a record of the life and times here at the phillips pottery in abilene, texas.
That's a nifty contraption. How high does that tripod go? I think if you could make it point down into the stack a little, it would work really well.... and the stack is going to be hot enough to evaporate any moisture before it gets down into the kiln. Will you post the final set up so we can see? :)
Hi Brandon,Dry windy times and fire season is certainly scary. Nice try with the water spray, but I do wonder if the wind will be too much of a problem. Also the huge volume of heat coming out of the stack and its velocity, might make water spray unable to reach anything but some of the sparks that might drift from the edge of the column of heat. I'm not sure if these would work, but I know that steam engines on the railroad or agricultural traction engines often used metal spark arresters. Out of interest I looked up such things and found this site http://heritagesteamsupplies.co.uk/Z-Heritage-Steam-Supplies/Spark-Arresters/p-297-863 You might be able to fabricate something from steel that would do the job. Only problems I could see with an arrester could be reduction of flow, or sooting or tarring up (The balloon shape of the spark arrester would counter some of the potential flow reduction).Anyway, good luck!
My dad and I agree that it is a great idea.
Peter-The only problem with the spark arrester is that the heat and flame coming off the stack corrode and deteriorate the arrester, I'd have to replace it every firing. I looked into fabricating one out of stainless steel but it was very expensive. I have a plan for a mister that envelopes the whole stack but I don't have time to fabricate it before next weekend so I was trying to come up with a temporary solution. It is supposed to rain the 2 days before I fire so it all may be moot anyways...at least this time!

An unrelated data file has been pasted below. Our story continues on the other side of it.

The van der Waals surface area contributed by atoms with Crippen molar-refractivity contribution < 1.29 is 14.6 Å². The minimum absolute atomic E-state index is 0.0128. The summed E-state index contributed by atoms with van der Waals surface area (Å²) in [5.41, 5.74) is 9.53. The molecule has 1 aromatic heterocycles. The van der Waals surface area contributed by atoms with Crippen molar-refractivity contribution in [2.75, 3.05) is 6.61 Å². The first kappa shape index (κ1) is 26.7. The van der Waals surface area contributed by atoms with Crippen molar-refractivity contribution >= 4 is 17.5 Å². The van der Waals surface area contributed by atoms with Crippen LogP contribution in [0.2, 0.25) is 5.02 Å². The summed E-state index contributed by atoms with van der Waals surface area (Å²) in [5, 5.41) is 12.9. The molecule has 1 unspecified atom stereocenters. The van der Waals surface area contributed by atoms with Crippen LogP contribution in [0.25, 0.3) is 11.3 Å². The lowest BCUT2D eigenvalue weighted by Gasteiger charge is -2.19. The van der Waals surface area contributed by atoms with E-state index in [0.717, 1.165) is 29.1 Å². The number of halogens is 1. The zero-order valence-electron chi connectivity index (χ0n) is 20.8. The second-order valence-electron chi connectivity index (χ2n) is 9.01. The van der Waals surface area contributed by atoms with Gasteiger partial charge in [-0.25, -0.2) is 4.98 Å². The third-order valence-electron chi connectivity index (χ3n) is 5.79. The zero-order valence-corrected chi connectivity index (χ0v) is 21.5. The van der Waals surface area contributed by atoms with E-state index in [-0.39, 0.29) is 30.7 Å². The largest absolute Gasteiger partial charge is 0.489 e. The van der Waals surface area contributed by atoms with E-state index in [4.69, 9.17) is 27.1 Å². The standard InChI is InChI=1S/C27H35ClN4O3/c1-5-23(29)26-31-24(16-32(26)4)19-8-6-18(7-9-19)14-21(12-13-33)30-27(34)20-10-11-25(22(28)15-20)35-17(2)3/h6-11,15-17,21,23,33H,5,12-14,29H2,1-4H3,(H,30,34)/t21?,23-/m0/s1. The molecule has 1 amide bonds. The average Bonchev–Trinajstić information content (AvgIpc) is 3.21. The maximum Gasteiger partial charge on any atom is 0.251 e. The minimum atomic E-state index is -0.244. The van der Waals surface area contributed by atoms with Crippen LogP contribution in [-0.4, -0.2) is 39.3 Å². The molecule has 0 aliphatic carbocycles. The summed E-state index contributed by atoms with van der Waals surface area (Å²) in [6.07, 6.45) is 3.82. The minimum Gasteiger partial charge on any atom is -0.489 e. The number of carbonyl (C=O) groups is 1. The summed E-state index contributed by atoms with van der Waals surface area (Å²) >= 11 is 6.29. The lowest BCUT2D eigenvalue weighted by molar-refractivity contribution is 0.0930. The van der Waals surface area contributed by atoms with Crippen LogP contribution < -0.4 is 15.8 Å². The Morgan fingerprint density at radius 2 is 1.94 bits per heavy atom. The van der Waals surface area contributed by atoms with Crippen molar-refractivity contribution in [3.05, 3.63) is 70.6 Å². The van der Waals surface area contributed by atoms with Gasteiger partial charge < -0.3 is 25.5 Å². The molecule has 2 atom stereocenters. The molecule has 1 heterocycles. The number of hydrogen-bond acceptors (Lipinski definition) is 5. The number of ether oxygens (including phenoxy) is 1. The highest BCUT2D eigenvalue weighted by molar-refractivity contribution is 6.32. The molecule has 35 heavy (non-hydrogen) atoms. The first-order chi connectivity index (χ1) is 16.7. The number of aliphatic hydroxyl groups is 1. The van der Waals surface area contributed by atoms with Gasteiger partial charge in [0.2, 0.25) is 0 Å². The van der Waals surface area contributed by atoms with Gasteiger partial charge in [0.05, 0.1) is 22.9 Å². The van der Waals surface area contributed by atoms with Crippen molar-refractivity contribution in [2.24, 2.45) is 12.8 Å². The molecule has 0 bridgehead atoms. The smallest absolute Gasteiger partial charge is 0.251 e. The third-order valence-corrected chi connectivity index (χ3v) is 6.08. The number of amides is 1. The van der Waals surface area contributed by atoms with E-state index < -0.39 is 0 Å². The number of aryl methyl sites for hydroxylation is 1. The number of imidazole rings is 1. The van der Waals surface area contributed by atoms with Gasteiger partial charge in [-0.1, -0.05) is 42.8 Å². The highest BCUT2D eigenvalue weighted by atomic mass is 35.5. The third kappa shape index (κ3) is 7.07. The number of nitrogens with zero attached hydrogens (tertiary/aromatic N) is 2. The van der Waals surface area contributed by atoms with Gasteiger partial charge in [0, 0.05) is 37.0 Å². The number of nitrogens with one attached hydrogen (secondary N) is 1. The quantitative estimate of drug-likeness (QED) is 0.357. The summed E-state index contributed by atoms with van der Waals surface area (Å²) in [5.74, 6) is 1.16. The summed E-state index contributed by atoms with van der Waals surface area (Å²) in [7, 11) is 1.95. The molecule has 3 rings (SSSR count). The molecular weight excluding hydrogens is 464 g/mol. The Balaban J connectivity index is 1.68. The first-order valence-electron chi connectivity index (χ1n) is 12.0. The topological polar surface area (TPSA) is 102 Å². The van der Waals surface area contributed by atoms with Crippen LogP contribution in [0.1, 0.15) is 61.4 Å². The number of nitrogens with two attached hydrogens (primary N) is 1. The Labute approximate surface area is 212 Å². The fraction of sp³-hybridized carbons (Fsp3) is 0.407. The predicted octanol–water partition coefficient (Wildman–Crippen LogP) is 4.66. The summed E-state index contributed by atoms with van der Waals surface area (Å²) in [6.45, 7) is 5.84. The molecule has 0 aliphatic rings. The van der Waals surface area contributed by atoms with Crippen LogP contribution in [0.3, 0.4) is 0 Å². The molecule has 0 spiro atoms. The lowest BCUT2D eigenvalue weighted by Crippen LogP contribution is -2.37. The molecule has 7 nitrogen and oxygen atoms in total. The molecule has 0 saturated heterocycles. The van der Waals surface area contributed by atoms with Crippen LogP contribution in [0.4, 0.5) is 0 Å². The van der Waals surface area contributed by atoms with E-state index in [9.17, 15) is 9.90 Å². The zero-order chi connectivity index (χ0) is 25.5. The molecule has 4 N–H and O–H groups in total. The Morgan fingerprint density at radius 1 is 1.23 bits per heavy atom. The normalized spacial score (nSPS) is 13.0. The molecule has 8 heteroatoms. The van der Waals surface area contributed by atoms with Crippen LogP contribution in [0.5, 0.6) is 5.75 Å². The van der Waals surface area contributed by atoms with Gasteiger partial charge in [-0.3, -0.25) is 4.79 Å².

Hi Brandon,Stainless steel would be the way to go really, a shame that it is so expensive. After sending the post I felt a bit foolish for suggesting the spark arrester as I realise that our kilns are in a totally different league regarding heat output as compared with steam engines...but it is an interesting alternative. Glad to hear that you may get some rain before you fire. Good luck with it.
When I saw the keyframe for the video, I thought, "holy hell, he's using garden hose nozzles for burner tips!" Ends up you're not quite as crazy as I suspected, but I'd still like to see the version with gas going through that contraption, for entertainment value if nothing else.
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